Birding

Where is your favorite place to bird?

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Birding is the perfect love affair with feathered friends, with nature, and with conservation. People who visit these sites will not only enjoy the places and the birds, they will probably develop a new or strengthened commitment to conserving them.

Favorite birding sites can be somewhat personal choices, but staff at Audubon New Mexico suggests that individuals and families are unlikely to go wrong with these locations:

BirdingOrilla Verde Recreation Area is located along the Rio Grande one mile past the turnoff at Pilar and extends up the Rio Grande. A BLM visitor center is located on NM68 across the road from the village of Pilar. Bird habitats include the river, associated willows and tamarisk, mature cottonwood groves (especially at the campgrounds), numerous seeps and springs along the canyon walls, piñon, and rim rock. This is an excellent area for Bullock's Oriole in the spring and summer and for Piñon Jay, Canyon Wren, Rock Wren, and Bushtit all year. The area usually has Dipper all year and has had breeding Golden Eagle and Peregrine Falcon.

The Sangre de Cristo Audubon Society, our chapter based in the Santa Fe and Los Alamos area, points out many great birding hot spots, but Hyde State Park and Road and the Santa Fe Ski Basin capture the interest of many. The extended area near Hyde State Park and along the trails off the road to the ski area includes several hiking options, each of which has birding opportunities. Williamson's Sapsucker's (breeding), Hammond's and Cordilleran Flycatchers, Western Tanagers, Nuthatches (Red and White-breasted, Pygmy), Mountain Chickadees, Steller’s Jays, and Western Warblers are some of the species anticipated within the Black Canyon campground and trails. Further up Hyde Park Road, Blue Grouse are sometimes seen at elevations between the Borrego Trail to the ski basin.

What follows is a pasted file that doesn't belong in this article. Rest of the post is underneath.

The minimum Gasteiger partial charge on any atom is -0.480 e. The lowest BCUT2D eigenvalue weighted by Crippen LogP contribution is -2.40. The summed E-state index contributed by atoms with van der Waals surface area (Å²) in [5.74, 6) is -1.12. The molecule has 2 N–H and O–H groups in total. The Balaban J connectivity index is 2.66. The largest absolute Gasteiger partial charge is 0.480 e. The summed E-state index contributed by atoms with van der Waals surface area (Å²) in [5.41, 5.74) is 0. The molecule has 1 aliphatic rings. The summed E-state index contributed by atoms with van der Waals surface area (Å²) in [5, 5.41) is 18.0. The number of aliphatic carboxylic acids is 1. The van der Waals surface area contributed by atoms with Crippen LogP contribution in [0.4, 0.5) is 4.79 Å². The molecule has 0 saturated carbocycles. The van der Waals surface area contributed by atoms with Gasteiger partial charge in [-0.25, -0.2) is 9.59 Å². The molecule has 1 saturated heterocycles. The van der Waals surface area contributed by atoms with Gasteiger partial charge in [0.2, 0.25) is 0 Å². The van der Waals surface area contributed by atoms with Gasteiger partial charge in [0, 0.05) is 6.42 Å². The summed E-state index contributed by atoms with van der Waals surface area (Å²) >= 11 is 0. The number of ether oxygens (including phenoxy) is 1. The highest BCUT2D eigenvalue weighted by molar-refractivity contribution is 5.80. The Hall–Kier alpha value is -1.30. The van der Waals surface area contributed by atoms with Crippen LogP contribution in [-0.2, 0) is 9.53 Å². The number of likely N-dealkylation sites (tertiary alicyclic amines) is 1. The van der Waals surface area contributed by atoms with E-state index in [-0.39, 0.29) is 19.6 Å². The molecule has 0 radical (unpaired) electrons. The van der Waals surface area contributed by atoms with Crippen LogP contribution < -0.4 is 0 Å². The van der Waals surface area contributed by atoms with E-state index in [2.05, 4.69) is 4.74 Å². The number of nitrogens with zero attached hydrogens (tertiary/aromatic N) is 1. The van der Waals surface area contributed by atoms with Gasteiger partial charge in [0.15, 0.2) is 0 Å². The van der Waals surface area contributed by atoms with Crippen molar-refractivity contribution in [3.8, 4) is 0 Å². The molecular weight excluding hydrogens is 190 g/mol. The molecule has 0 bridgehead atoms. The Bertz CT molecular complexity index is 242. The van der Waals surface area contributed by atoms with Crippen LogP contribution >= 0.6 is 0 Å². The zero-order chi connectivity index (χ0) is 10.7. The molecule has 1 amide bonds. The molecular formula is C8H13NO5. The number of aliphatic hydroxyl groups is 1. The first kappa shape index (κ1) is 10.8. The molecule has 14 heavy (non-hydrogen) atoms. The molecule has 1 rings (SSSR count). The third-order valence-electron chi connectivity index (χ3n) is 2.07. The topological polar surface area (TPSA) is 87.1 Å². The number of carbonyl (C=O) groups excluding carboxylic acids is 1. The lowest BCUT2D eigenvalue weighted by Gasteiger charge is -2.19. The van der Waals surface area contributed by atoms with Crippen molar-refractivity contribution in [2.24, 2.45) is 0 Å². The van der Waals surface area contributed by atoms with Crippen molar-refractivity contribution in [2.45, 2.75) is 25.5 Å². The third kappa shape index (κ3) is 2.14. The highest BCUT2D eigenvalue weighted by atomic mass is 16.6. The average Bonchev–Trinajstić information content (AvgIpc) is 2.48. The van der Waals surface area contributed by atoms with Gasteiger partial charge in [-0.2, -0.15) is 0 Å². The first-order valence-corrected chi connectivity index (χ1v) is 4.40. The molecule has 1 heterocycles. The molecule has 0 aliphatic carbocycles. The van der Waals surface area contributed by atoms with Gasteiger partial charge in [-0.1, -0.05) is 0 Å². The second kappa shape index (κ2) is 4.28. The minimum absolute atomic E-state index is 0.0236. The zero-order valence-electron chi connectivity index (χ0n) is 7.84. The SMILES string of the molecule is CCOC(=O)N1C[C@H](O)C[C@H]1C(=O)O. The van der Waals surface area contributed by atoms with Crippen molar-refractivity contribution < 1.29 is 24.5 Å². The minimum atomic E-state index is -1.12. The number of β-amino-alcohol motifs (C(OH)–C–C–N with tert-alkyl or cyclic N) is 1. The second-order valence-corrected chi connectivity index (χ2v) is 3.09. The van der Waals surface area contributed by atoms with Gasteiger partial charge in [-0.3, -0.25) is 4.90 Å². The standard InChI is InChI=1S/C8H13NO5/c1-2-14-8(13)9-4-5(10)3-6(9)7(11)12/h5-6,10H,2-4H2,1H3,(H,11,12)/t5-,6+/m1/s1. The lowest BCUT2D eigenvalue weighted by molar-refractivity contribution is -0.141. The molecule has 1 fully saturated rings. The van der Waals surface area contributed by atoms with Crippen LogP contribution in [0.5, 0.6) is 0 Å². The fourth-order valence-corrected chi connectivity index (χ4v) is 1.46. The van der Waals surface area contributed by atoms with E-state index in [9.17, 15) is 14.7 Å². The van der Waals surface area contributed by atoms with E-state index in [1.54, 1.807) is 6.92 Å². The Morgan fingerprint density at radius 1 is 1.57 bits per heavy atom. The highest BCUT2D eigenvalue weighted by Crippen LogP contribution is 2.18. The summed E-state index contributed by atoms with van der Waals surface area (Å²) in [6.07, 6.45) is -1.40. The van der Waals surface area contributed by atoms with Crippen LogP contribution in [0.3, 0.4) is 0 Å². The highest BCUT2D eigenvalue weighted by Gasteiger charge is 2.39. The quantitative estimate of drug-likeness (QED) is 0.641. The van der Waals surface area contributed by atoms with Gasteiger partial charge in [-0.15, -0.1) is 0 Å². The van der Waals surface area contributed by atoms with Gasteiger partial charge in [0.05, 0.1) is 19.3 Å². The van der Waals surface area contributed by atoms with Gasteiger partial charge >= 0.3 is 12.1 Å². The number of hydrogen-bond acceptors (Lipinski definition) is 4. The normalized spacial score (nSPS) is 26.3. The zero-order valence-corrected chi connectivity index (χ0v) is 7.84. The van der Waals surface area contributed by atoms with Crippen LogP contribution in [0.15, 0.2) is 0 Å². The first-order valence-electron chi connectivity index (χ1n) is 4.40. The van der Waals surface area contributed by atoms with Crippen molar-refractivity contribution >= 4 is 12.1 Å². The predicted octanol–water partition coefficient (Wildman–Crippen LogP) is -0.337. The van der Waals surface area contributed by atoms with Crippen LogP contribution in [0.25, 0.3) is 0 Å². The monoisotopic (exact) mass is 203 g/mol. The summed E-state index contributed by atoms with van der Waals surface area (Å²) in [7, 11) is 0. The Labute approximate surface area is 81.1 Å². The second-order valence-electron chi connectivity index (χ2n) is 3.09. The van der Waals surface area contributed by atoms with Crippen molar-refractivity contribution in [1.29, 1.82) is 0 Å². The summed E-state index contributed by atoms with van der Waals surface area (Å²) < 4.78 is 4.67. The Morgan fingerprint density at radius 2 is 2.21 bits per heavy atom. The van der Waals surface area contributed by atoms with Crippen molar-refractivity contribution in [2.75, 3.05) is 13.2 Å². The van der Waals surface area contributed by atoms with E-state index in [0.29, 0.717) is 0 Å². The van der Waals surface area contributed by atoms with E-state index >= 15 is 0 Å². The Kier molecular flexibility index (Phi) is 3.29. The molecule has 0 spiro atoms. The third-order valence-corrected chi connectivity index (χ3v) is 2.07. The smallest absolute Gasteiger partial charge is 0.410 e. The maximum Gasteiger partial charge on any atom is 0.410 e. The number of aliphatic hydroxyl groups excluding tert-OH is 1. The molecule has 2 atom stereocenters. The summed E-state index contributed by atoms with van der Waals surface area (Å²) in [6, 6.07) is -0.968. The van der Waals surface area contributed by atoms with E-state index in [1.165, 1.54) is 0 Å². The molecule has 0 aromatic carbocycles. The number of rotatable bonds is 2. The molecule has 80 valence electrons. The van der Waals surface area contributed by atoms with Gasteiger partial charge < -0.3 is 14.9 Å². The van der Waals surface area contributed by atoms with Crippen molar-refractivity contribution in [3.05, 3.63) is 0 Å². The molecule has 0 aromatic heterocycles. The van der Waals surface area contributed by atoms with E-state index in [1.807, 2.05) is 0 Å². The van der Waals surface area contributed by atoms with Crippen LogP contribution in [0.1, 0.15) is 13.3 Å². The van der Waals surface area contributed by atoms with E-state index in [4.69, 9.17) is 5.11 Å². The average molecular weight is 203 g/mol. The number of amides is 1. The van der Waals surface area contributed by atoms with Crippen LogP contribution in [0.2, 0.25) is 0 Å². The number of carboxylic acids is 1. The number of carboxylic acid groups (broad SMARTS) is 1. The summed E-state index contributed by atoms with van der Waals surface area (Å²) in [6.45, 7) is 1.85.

The Santa Fe Ski Basin has a great trailhead for those who want to venture into the high mountain back country. Species expected include Hermit Thrush, House Wren, Junco, Cordilleran Flycatcher, Lincoln's Sparrow, Gray Jay, and Clark's Nutcracker.